GALVESTON, Texas Researchers at the University of Texas Medical Branch at Galveston have identified women who are likely to gain weight while using depot medroxyprogesterone acetate, more commonly known as Depo-Provera or the birth control shot. These findings dispel the myth that all women who use DMPA will gain weight and will help physicians to counsel patients appropriately.
DMPA users whose weight increased by 5 percent within the first six months of use, called "early gainers," are at risk of continued, excessive weight gain. While 75 percent of users gained little or no weight, the early gainers averaged weight gain of 24 pounds over three years.
"DMPA-related weight gain is linked to increased abdominal fat, a known component of metabolic syndrome, which raises the risk of obesity-related conditions such as cardiovascular disease, stroke and diabetes," said corresponding author Dr. Abbey Berenson, professor in UTMB's department of obstetrics and gynecology.
The researchers recommend that physicians tailor counseling based on women's risk factors, closely monitor weight at each three-month follow-up visit and suggest a different contraception method to patients who gain significant weight within the first six months of use.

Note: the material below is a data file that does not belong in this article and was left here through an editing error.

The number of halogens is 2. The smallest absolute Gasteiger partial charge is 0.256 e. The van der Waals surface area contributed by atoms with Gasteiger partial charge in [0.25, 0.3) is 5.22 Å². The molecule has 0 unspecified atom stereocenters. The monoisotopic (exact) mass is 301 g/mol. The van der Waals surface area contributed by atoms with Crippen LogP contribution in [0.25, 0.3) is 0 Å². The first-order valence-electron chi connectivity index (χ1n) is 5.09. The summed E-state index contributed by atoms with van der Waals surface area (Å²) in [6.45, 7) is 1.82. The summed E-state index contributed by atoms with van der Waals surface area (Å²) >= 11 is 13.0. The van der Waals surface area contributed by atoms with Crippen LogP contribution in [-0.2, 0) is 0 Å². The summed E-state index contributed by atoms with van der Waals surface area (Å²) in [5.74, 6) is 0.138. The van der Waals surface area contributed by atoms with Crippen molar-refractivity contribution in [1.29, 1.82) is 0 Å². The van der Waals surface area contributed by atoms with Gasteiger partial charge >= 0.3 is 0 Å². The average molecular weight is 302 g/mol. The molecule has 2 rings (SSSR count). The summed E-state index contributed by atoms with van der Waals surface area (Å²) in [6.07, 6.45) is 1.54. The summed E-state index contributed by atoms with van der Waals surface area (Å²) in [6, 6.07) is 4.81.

Researchers found that early gainers exhibited three major risk factors: A body mass index under 30, having children before starting DMPA and a self-reported increase in appetite after six months of DMPA use.
The study, which appears in the August issue of Obstetrics and Gynecology, followed 240 women ages 16-33 who used DMPA for up to three years. Researchers looked at several potential predictors of weight gain, including age, race, baseline obesity prior to DMPA use, lifestyle variables such as smoking and exercise level, and weight gain at six months. They found that those who had gained more than 5 percent of their body weight within six months, or after just two injections o
|Contact: Kristen Hensley|
University of Texas Medical Branch at Galveston